In the evenings, each dormitory has at least two volunteers serving as Buddies. They not only provide a space for participants to share their thoughts but also engage in written communication through journaling. Volunteers assist participants in writing letters and invite their families to attend the choir performance. Through the efforts of the volunteers and the natural interactions among the participants, the choir camp creates a sense of belonging and almost eliminates the presence of outsiders. The camp becomes a home for everyone to express their emotions.


Inclusive education: Connecting through music

Since 2016, the choir camp has been collaborating with social welfare organizations to admit approximately 10 participants with special needs each year. While their behavior or communication abilities may differ from typical participants, music becomes a place where they can fully enjoy themselves. The choir teacher states, "Even if their pitch isn't accurate, when they sing loudly, it signifies great self-confidence and their enjoyment of music. It's a beautiful sight!"


"When you sing well on stage, we will applaud you; if you forget the lyrics on stage, we will applaud you even more!"----is a core message of the camp. Regardless of singing errors, inability to read, or off-key singing, there is no blame. The goal is to provide a happy and safe environment for participants. Even if they forget all the songs when they leave the camp, what they take with them is the confidence that, "I have the ability to do something." So, as long as they are happy here, the purpose of attending the music camp is achieved!

“Inclusive education" is widely implemented globally, and Taiwan is also actively promoting it. In the choir camp, it provides a relatively straightforward opportunity for inclusive learning for students with special needs and typical students. This helps typical students understand that caring for others is an essential civic duty. A special education teacher from Kuang Jen High School also shared that the special needs students who participate in the choir camp might be leaving home alone for the first time in their lives. Through interacting with others, the social interaction skills of these special needs students noticeably improve. Camp Director, Green Bean, said, "When I see a typical student holding the hand of a student with special needs, practicing singing together, eating together, my heart is filled with emotion because we simply want to provide them with an opportunity to understand each other and interact fully."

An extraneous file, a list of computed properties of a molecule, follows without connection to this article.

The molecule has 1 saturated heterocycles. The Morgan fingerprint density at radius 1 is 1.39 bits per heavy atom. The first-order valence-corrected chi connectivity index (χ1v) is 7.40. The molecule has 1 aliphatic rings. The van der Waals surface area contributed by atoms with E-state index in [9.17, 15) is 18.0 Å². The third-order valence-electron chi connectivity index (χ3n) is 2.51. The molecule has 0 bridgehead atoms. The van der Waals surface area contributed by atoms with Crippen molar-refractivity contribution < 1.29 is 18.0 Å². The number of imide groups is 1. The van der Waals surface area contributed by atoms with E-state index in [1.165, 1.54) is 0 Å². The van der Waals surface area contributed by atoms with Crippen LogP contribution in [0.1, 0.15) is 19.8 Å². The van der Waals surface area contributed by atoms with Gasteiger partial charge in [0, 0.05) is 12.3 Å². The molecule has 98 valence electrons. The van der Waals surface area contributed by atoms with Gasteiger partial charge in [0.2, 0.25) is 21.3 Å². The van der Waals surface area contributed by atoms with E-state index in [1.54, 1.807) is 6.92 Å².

On the last day of the camp, during the two final performances, the special needs students happily moved their bodies while singing. When the emotions ran high, fellow students would gently pat their hands to comfort them. The performance also invited back former soloists, and as their voices filled the venue, the screens displayed their moments from when they attended the camp, as if a time machine had brought back their youthful presence. For the grand finale, special needs students performed sign language. Following this, participants pulled volunteers from the audience onto the stage to sing together. The volunteers were deeply moved, with tears in their eyes, and the guests and parents in the audience were also visibly emotional.

After the closing, all the participants retrieved their phones. However, their first priority was not to connect with the outside world but to take group photos with fellow students, volunteers, and teachers. They also exchanged contact information and embraced each other.


In today's world, many are striving to achieve the United Nations' Sustainable Development Goals (SDGs), and the principle of "leaving no one behind" is a crucial part of it. There are far too many living in vulnerability and insecurity, and the level of civilization depends on how people treat each other. When the Huatung Choir Camp was launched ten years ago by the Harvest 365 and The Alliance Cultural Foundation, they might not have realized that the camp's existence is a step toward the realization of SDGs. It provides a group of companions for every child who has ever felt insecure, offering them a space where they can be heard and accompanied during their youth.